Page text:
A Valentine’s Day message from Mecca to the Malabar Coast: “Manikya Malaraya Poovi”

Happy Valentine’s Day (or should I say eid al-hubb) from Rabat, Morocco, where I’ve been studying abroad for the past several weeks! Living in Morocco has been an incredible experience, and I have quite a few posts lined up about what I’ve been learning here about Morocco and myself. For now, though, I just want to share a very short and sweet Malayalam song, called “Manikya Malaraya Poovi.”

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This song is from an upcoming Malayalam film titled Oru Adaar Love, but it’s actually an adaptation of a song originally written in 1978 by P.M.A. Jabbar — a Malayali poet who, quite unexpectedly, works as a clerk in a general store in Riyadh, Saudi Arabia! The song belongs to a traditional genre called Mappilla paattu: songs sung by Muslims of the Malabar Coast in northern Kerala on special occasions, such as weddings and family gatherings. The language of Mappilla paattu songs mixes Malayalam with Arabic and other languages such as Persian, Tamil, and Hindi-Urdu. This article states that “the lyrics of Mappila Pattu songs often praise prominent Islamic religious figures, recount anecdotes from the Prophet’s life and recollect historic battles. A leading proponent of the Mappila Pattu tradition was 19th-century poet Moyinkutty Vaidyar, most well known for his battle songs.”

The original song describes the love story of the Prophet Muhammad and Khadijah, his first wife. It begins with describing how “Khadijah sent a representative to the Prophet’s uncle Abu Talib, as a formal proposal, who promptly gave his consent” and ends with Khadijah dressing up for her wedding and the couple receiving divine blessings. The section of the lyrics used in the film song describe the couple’s first meeting, where Khadijah falls in love with Muhammad at first sight. Khadijah herself is a fascinating figure: a wealthy businesswoman in Mecca who was fifteen years older than Muhammad, and first hired him as a business agent before marrying him. She’s one of the most important women in Islam, and was the first person to accept Muhammad’s message, thus becoming the first Muslim.

In the past few days, this song has gone viral in India (17 million views on YouTube as I type this) for a couple of different reasons. Quite simply, the video depicts two students flirting in a crowded hall through glances and gestures. At one point in the video, the lead actress, 18 year-old Priya Prakash Warrier, winks at her love interest, played by Roshan Abdul Rahoof, and people are going crazy over it. (That wink has inspired many, many memes so far.) The song has been described as “an ode to the cheekiness of young love,” one which fits neatly into Indian cinema’s long tradition of romance communicated purely through eye contact.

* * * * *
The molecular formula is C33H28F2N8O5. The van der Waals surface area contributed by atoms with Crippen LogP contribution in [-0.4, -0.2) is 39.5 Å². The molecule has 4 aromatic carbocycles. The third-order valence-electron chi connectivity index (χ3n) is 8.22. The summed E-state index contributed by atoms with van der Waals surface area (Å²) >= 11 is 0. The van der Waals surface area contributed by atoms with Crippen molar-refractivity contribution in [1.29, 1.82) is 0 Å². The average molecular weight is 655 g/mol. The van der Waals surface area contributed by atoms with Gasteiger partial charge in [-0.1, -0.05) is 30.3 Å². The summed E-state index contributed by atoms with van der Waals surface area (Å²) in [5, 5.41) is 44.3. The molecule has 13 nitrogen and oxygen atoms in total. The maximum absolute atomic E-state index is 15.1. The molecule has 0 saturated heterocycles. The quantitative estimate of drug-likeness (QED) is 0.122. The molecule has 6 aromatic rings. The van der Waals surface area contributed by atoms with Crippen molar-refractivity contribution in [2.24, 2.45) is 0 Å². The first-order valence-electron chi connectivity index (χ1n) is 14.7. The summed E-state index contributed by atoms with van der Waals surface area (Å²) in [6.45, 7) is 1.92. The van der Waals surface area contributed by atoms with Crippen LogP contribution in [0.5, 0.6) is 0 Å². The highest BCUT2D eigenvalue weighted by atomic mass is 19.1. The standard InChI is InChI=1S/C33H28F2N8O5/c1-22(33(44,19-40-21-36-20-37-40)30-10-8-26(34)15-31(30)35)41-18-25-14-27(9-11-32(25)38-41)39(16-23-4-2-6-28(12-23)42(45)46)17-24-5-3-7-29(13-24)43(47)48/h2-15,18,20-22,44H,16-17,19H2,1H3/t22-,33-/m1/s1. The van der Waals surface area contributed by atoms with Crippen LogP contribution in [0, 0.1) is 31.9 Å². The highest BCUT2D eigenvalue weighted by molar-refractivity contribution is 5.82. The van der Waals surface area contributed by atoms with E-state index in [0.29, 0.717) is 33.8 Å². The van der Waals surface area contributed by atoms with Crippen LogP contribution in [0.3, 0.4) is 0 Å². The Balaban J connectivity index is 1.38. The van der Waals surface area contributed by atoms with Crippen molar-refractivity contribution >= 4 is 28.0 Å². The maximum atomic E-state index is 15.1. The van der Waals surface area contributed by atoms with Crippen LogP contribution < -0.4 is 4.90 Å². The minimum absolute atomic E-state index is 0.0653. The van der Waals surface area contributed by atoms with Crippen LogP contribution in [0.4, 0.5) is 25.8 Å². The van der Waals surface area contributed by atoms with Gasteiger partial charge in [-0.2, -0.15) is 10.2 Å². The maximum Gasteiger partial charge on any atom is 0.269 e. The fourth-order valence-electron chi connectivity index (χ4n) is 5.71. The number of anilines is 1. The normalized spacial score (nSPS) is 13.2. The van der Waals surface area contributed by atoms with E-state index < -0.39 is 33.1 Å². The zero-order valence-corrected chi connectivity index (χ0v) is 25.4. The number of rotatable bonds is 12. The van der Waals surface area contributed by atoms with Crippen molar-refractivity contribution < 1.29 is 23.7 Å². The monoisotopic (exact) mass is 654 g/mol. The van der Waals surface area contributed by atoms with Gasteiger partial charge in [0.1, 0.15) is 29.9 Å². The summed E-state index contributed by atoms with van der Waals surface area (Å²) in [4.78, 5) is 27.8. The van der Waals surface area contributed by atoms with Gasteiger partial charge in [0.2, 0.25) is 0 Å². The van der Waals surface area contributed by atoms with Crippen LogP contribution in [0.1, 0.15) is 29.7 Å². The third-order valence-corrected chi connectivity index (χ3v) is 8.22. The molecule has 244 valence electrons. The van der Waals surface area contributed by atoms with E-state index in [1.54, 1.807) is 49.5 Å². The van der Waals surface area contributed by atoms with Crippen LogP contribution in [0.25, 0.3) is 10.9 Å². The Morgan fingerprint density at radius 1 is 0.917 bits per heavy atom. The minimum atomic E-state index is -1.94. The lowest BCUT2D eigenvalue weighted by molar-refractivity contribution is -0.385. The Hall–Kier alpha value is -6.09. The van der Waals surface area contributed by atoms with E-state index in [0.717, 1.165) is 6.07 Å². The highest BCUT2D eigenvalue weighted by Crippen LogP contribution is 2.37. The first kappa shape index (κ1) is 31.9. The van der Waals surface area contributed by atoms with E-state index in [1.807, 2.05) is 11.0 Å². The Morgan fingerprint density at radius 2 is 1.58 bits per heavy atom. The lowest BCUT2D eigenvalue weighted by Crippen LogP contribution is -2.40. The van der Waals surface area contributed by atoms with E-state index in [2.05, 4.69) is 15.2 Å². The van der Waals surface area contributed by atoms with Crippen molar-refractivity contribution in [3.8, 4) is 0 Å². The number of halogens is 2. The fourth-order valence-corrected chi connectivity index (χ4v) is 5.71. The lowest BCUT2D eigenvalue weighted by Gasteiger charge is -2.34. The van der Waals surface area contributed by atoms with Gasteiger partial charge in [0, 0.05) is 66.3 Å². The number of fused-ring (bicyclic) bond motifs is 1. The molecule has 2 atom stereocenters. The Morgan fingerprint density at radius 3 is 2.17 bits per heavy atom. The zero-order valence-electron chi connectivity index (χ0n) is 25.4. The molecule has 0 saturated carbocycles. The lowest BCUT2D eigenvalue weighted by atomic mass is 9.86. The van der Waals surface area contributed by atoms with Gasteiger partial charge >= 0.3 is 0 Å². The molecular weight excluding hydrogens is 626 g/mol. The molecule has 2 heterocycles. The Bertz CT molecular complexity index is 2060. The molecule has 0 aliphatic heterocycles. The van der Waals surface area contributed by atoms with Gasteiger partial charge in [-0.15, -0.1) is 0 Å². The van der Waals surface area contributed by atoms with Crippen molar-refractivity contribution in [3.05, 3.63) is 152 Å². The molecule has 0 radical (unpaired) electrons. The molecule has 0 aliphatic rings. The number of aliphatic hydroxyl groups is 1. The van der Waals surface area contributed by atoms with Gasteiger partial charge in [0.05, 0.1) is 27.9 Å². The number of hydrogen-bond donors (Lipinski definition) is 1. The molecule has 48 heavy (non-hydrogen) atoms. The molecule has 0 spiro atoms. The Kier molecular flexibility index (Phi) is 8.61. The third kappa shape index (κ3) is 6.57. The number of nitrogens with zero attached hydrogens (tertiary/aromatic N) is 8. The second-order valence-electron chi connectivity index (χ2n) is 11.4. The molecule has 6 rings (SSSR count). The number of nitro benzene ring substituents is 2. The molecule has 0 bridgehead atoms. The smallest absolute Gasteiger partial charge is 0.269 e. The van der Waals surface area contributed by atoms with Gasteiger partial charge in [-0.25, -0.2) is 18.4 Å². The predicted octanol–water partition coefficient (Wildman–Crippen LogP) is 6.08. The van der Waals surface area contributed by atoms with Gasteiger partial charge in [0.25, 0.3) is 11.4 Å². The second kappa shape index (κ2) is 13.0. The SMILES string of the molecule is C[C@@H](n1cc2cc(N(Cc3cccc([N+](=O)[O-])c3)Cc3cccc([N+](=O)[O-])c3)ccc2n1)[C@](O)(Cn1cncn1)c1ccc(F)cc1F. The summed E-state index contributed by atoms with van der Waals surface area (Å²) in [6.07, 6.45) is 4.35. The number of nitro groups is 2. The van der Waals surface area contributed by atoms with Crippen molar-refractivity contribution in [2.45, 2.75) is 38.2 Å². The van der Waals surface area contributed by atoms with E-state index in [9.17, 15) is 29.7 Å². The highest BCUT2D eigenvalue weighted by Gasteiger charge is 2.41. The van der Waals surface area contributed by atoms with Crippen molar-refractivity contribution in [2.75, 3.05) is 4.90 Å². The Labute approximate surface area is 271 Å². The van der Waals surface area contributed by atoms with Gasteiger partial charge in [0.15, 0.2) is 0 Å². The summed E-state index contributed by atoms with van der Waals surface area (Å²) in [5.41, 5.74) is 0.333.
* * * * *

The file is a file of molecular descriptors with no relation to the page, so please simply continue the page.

An article on Scroll.in describes the classic eye-contact scene as such: “man/boy or woman/girl spot each other in a public place and cannot look away any more. They keep staring at each other unmindful of the world around them, communicating their mutual ardour in visual code. The tune plays out in the background. Time freezes and the people and objects around the lovers disappear – the ultimate state of being in love.”

Besides its depiction of young love, however, the song has also sparked controversy. A few Muslim men in Hyderabad felt that it was inappropriate to include this song in a film, because its lyrics describe the love between the Prophet Muhammad and Khadija, his first wife, and they filed a police complaint against the film. Omar Lulu, the director of the film, had this to say: “My mother has always loved this song and it was a part of my growing up… there has been some opposition from some old Muslims in the community. They feel that a love song that is about the Prophet Muhammad and his wife in a film is insulting to Islam. But these people are in a small minority. I think the song is now reaching more people than it did originally.”

Finally, this song is also serving a unique, almost-subversive purpose among parts of Indian society. For the past several years, Hindu nationalist groups have violently protested against Valentine’s Day, arguing that it is “indecent” and against “Indian culture.” These organizations, such as the Rashtriya Swayamsevak Sangh and Vishwa Hindu Parishad, choose to conveniently ignore the long history of publicly celebrating love in India. For example, Kalidasa, the most celebrated playwright in all of Sanskrit literature, wrote in the fourth century AD of spring festivals dedicated to Kamadeva, the Hindu god of love. In opposition to the Uttar Pradesh state government’s crackdown on young couples in public (called “anti-Romeo squads”, a pet project of the state’s chief minister Yogi Adityanath), popular writer on Hindu mythology Devdutt Pattanaik pointed out a verse in Valmiki’s Ramayana implying that “a city devoid of lovers in parks [is] a sad city.”